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Human body vs ham

  1. Apr 6, 2016 #1
    Ham goes bad if you leave it there for a few days but why doesn't human body goes bad if you leave it there for a few days and when the person is alive?
  2. jcsd
  3. Apr 6, 2016 #2
    White blood cells and other features of the immune system keep healthy people from rotting.
  4. Apr 6, 2016 #3
    Can they also be used as food preservatives? Right, immune system
  5. Apr 6, 2016 #4
    The human immune system is living and active. Cells need a steady supply of oxygen and glucose, as well as removal of waste and CO2.
  6. Apr 6, 2016 #5
    I can just build the immune system proteins immunoglobulins. What would happen if you just produce the proteins without the cell? Is that possible? I mean RNA build proteins from amino acids, but you don't need a cellular structure to keep these protein right? Do they become spam food or something?
  7. Apr 6, 2016 #6
    Yeah and everything has a death process including humans, that ham is dead, when it was a live as swine it had all the necessary systems to support life. Its circulation was cut off and its CNS was severed then process of cell death began. That is why we preserve, freeze and process meats, to stop decomposition until we can consume it.
    A living person has a system to expel dead cells and regenerate new cells (healing, biogenesis, ect.) until the circulatory system stops its function and the central nervous system stops its function then different processes begin.
    Last edited: Apr 6, 2016
  8. Apr 6, 2016 #7
    Well if you imagine some RNA enzyme in a solution joining up amino acid to become protein, I mean that is all it does, eventually you are going to get a lot of these protein. But without a cellular structure these protein produced would you call it meat? Meat is protein and water but with a cellular structure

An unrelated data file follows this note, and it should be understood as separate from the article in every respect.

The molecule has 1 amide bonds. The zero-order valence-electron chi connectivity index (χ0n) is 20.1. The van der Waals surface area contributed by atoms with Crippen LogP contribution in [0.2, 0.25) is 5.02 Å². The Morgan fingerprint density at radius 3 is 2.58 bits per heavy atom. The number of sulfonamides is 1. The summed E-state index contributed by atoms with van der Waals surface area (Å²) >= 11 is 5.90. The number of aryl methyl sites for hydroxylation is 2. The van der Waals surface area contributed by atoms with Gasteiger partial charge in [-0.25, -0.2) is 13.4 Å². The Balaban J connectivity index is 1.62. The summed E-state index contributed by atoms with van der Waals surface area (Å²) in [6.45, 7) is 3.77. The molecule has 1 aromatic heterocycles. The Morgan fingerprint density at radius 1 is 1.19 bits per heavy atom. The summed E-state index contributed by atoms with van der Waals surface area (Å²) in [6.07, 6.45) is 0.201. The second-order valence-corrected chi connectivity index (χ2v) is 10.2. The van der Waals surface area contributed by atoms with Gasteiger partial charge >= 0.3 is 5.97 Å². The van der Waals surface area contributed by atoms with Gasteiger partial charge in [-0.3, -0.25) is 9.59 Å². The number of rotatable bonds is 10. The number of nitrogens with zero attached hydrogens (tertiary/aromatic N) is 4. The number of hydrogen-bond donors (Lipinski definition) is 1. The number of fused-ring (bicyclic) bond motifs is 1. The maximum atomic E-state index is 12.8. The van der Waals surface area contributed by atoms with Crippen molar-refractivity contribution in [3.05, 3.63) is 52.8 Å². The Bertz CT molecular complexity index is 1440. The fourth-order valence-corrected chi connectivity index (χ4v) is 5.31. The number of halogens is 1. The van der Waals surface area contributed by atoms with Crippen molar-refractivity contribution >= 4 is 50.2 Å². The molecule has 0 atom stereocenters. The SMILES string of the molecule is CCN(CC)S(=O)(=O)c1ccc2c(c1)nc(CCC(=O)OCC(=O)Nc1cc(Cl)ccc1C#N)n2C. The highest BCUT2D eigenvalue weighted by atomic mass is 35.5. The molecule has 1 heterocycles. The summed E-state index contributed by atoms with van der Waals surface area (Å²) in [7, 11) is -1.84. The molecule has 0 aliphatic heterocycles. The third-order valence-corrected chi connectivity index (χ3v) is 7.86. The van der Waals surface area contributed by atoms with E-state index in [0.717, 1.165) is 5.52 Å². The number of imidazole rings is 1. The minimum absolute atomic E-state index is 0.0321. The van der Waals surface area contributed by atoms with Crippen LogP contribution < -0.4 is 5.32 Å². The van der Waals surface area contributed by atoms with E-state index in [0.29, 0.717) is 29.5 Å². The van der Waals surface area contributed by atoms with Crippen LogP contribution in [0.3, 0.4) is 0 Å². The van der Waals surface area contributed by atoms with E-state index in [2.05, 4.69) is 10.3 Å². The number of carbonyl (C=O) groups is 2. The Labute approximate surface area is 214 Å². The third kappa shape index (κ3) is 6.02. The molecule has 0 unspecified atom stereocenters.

P.S. Maybe condensed protein? I mean it still tastes the same right?
  9. Apr 6, 2016 #8
    This is all pretty straight forward simple question and you obviously know something about basic biology. I've seen these simple straight forward discussions turn into great and very interesting threads, the featured discussion is about alcohol temp going below freezing is a great example. That being said take it from me if you have a point to make......make it quickly because if you don't it will end up either in the black hole or closed. I used to drag out points and try and bait people for certain answers and usually before I got to my finally, I'd get shut down.

    Just friendly advice.
  10. Apr 6, 2016 #9
    It's alright, I just want to prove that the protein coming from RNA enzyme is edible without retaining its cellular structure, I'll leave the thread as it is, thanks!!
  11. Apr 6, 2016 #10
    You are welcome :smile:
  12. Apr 11, 2016 #11


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    Fermentation is a method of introducing an immune system into food. As long as the fermentation organisms are healthy they will tend to exclude other competing organisms. Multiple year old cheese exists. Cured Meats such as Prosciutto are often more than a year old. The aging process is partially due to bacteria.

  13. Apr 11, 2016 #12


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    There's a key difference at work here: the ham is dead; the person is (hopefully) alive.

    If you make the person (unfortunately) dead and leave him out for a few days, his body will go bad just like a piece of ham. This process can be slowed in a number of ways for both items: freezing, curing and drying with salt or other chemicals, irradiation to kill any microbes still living on or in the body which promote decomposition, etc.

    The mummification of a body, which process the ancient Egyptians and other societies practiced, used some of these techniques to slow or stop rapid decay of dead bodies for religious reasons. The Egyptians were greatly aided in this because they live in one of the driest climates on earth, and removing moisture helps slow decay of organic material.
  14. Apr 12, 2016 #13
    Like BoB mentioned, introduce the immune system into the food would be a good choice
  15. Apr 12, 2016 #14


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    Staff: Mentor

    The Op has been answered, thread closed.
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